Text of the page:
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JIS News

Story Highlights

  • The National Environment and Planning Agency (NEPA) is safeguarding the future of Jamaica’s endemic species through agreements with foreign researchers.
  • Between 2016 and 2017, NEPA experienced a 55 per cent increase in the number of applications for Wildlife Research Permission.

The National Environment and Planning Agency (NEPA) is safeguarding the future of Jamaica’s endemic species through agreements with foreign researchers.

Between 2016 and 2017, NEPA experienced a 55 per cent increase in the number of applications for Wildlife Research Permission.

Senior Manager for the Conservation and Protection Subdivision at NEPA, Yvette Strong, tells JIS News that while more local tertiary institutions are applying for research permission, most of the applications NEPA receives are from overseas researchers, and Jamaica stands to gain from both groups.

“The researchers provide us with an interim and a final report on their fieldwork, and then they provide us with copies of their publications. They are also mandated to send copies of these to the Fisheries Division and the Forestry Department, if the research was done in a special fishery conservation area or a forest reserve,” Ms. Strong notes.

Jamaica benefits not just from the findings of the research but also through the mandatory agreements surrounding research of Jamaica’s wildlife, such as the Breeding Loan Agreement.

This agreement is entered into between NEPA and researchers who take live specimen out of the island. It states that all offspring of specimen taken outside of the country for research in foreign institutions will be the property of Jamaica.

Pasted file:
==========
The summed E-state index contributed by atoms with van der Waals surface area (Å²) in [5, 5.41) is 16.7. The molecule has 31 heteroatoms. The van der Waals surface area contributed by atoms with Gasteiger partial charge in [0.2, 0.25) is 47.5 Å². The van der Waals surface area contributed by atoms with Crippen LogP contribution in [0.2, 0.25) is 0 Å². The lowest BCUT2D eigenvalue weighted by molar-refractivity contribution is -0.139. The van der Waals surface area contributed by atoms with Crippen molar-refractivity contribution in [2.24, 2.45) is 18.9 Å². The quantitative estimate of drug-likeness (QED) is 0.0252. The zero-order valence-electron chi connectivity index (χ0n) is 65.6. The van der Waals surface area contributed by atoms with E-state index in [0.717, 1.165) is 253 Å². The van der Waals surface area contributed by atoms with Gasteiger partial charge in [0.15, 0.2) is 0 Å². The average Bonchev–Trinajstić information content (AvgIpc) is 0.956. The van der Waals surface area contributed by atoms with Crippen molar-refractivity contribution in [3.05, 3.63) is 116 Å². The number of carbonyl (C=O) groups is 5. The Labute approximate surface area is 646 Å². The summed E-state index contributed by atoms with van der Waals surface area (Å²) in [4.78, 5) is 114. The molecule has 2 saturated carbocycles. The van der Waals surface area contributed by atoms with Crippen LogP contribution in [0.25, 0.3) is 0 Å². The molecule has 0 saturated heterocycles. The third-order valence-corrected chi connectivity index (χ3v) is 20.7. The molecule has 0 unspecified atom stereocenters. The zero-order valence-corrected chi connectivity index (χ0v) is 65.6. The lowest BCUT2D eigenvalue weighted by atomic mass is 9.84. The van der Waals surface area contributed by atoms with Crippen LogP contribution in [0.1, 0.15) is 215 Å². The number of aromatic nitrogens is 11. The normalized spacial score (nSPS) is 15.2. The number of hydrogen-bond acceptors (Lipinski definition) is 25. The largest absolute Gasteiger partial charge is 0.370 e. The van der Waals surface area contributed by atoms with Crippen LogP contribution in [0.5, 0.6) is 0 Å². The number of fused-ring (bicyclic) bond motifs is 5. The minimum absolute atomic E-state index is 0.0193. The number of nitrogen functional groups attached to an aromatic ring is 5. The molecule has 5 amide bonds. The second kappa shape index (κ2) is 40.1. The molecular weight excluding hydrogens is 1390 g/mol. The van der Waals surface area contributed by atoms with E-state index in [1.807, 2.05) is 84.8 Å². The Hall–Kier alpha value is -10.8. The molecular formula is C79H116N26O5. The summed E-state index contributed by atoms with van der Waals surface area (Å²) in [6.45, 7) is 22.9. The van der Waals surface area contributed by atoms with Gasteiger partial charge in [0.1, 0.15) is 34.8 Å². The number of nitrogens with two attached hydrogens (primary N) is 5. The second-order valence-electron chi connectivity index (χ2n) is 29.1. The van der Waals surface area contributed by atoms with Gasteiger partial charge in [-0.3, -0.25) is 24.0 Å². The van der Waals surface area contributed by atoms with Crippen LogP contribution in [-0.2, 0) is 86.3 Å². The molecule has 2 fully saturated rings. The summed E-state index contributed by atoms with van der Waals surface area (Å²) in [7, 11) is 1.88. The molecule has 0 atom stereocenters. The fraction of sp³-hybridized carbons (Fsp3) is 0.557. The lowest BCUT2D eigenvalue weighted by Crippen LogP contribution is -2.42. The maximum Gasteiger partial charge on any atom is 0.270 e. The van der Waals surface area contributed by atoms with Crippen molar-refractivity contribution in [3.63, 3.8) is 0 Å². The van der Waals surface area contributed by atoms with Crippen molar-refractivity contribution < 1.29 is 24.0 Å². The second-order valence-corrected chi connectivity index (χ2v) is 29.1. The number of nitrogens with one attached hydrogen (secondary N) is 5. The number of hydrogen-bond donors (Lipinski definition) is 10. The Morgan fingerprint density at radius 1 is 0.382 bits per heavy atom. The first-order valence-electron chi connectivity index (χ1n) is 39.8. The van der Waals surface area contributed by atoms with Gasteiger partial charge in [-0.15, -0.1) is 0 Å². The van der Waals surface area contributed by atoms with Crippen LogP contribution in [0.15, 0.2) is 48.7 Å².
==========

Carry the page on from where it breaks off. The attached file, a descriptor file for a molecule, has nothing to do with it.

“We regard those animals (both offspring and parent stock) in foreign institutions as offshore satellite population, so that if there is a disaster or anything goes wrong here in Jamaica, we can call upon those institutions to send us breeding stock,” Ms. Strong explains.

The Jamaican Iguana and varieties of hummingbirds are among the animals that remain the property of Jamaica in foreign countries.

“We only have a Jamaican Iguana population in Hellshire Hills [but the animal can also be found] at the Fort Worth and San Diego zoos, among others in the United States,” she reveals.

The iguanas are kept as part of the zoos’ support for species conservation. Both Jamaican Iguanas and hummingbirds, including the Doctor Bird, which is indigenous to Jamaica, have been successfully bred in captivity in the United States of America.

NEPA invites all local and international researchers interested in studying the country’s biodiversity to contact the Development Assistance Centre and Application Secretariat at the agency at 876-906-8354 and 876-929-9148, or through its website, www.nepa.gov.jm.